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Two Crypto Miners Accused of Hacking Missouri Tech Company’s Cloud Account — And Collecting $760K Server Fee

A pair of Iranian hackers have been accused of breaking into the cloud computing account of a Missouri technology company and obtaining a bill of $760,000 while mining cryptocurrencies.

Prosecutors said the two men, living and operating in Iran, managed to access the company’s Microsoft Azure cloud computing account and install several new servers and programs for exploitation. a cryptocurrency called Monero – a process known as cryptojacking.

Cryptocurrency mining requires a large amount of computing power to drive the complex algorithms used to generate the currency. When the programs ran, prosecutors said, it resulted in large costs being added to the St. Charles, Mo. The company is identified in court papers only by its initials, TT .

Prosecutors said the company was not aware of the breach until it received a bill from Microsoft for $760.00 for the use of additional server capacity.

Cryptocurrencies have provided new avenues for hackers to make money.

The defendants, Danial Jeloudar and Saeeid Safaei, were indicted this week on charges of conspiracy to commit wire fraud. They are believed to be living abroad and not under house arrest. They could not be immediately reached for comment, and it appears they have withheld attorneys.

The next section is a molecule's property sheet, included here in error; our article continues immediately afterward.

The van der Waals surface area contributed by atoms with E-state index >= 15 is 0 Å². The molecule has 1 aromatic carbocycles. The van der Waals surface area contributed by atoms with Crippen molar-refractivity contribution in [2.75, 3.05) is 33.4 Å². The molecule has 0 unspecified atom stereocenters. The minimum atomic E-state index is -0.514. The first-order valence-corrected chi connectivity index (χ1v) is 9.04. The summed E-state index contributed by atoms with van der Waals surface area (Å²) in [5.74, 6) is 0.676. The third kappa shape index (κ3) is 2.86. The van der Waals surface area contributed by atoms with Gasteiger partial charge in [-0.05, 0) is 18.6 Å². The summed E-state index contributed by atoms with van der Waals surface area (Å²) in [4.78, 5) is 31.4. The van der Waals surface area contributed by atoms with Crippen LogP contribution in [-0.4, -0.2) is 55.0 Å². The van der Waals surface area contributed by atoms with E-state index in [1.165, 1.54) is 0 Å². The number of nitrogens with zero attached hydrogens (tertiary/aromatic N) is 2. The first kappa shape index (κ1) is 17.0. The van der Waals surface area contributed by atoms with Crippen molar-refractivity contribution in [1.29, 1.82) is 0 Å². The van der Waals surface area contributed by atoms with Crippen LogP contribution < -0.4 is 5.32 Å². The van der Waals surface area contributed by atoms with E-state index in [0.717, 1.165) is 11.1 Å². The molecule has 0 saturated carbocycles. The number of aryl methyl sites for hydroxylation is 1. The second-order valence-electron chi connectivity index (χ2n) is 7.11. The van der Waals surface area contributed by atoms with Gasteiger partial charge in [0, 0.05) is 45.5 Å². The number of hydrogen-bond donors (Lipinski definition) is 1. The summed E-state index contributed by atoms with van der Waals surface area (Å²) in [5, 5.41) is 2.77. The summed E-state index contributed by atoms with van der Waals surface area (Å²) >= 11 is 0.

Jeloudar was previously indicted in the United States in 2016 for allegedly trading stolen credit card numbers and purchasing goods using a hijacked credit card account. He was never detained in that case.

Cryptocurrencies have provided new avenues for hackers to make money, and cyberattacks have been on the rise in recent years. In many cases, hackers will break into the devices of many people and together exploit their computing power to control cryptocurrency schemes. Users often get hit when they download something corrupted with malware.

A hack like this usually causes minimal disruption to the user, so it’s easy for hackers to take over the machine for months. For example, if your smart TV isn’t running well, a crypto intruder can be blamed. Some people don’t know they’re a target until they find they have unusually high electricity bills.

Experts say the advice to home computer users is that their machine may have been hacked if the battery on their device is constantly overheating or if their device is shutting down due to lack of processing power.

https://www.marketwatch.com/story/two-hackers-charged-with-hacking-a-missouri-tech-firms-cloud-computing-account-and-racking-up-760k-in-server-charges-11638564811?rss=1&siteid=rss Two Crypto Miners Accused of Hacking Missouri Tech Company’s Cloud Account — And Collecting $760K Server Fee

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